Gastrointestinal health is not usually a woman’s favorite topic of conversation. But starting the conversation early about colonoscopies and gastrointestinal symptoms is essential. Getting regular colonoscopies is a vital component of preventing cancer.
Why are colonoscopies important?
Why is it important to get colonoscopies? “Because colon and colorectal cancer is the third most common cancer for both men and women,” says Minia Hellan, MD, surgical oncologist with Kettering Cancer Care.
National recommendations advise men and women to start getting colonoscopies at the age of 50, or, if you have a family history of colorectal cancers, 10 years younger than the age that your relative was first diagnosed. For example, if your parent was diagnosed with colon cancer at the age of 55, you should start screening colonoscopies at the age of 45.
How often do you need to get a colonoscopy?
How often you need colonoscopies depends on what your colonoscopy shows, advises Dr. Hellan. “It always depends on what you find. Usually, if results come back fine, patients should get a full colonoscopy every 10 years.” Some patients may need colonoscopies more often. “If you have polyps, for example, then the recommendations will change,” says Dr. Hellan. “Depending on what kind, how big the polyps are, and how many there are, recommendations may change to every one to three years.”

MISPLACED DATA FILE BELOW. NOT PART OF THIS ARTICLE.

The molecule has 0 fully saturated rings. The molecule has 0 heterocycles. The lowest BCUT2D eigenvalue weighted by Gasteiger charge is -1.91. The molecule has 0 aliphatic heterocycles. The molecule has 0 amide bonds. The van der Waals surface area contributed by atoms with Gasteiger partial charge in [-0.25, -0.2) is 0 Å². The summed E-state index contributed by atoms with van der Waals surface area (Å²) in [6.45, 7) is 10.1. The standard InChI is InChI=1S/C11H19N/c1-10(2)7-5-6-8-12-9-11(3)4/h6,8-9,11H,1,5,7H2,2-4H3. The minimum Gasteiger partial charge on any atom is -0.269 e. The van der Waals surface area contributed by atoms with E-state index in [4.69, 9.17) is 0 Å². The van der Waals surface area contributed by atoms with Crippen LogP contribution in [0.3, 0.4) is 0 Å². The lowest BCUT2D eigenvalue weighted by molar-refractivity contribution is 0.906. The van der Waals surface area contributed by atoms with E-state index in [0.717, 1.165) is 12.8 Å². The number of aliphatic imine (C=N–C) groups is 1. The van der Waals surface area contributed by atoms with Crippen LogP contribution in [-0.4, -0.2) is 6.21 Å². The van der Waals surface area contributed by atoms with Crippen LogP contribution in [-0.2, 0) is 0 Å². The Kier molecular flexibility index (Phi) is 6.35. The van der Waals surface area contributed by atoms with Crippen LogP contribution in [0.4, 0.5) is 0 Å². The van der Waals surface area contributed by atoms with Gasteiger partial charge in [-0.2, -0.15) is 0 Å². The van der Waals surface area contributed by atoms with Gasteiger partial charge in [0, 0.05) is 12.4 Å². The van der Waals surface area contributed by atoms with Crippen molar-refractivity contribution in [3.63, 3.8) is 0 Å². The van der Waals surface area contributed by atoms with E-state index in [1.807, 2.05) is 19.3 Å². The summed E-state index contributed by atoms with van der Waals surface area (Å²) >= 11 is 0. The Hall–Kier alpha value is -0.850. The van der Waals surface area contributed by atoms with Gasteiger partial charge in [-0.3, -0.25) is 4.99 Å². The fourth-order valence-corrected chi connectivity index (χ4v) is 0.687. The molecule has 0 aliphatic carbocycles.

People who have multiple risk factors for colon and colorectal cancers need to get screenings more often as well. A family history of cancer, a poor diet, obesity, inflammatory bowel disease, and being of African American race are all risk factors for colon and colorectal cancers.
Is age a factor?
Many people associate colorectal cancers with older age. Dr. Hellan notes that in recent years, the incidences of colorectal cancers in patients aged 30-50 has increased significantly.
“Why are we seeing this trend? Well, that is the big question,” says Dr. Hellan. “It could have to do with diet, obesity, a sedentary lifestyle. We are seeing a lot of young people with a low-fiber, high-fat diet, which could affect the risk of rectal cancer.
“Colon cancer incidence, however, is declining, because we have colonoscopies to detect colon cancer early.”
Signs you need to see a doctor
Especially in young patient populations, colon and colorectal cancers can be hard to catch without regular colonoscopies. Some signs it may be time to see a doctor can include:
· Significant, unexplained weight loss
· Fatigue and weakness
· Changes in bowel habits
· Iron-deficiency anemia not accompanied by heavy periods
· Feeling pressure in your pelvis
· Pain with bowel movements
· Having multiple small bowel movements all day
· Rectal bleeding
Be proactive about your health
“I think people can get worried about colonoscopies,” Dr. Hellan says, “but they are safe and easy. They are not just a diagnostic tool but also a therapeutic tool. They are interventional tools to ensure good gastrointestinal health.”
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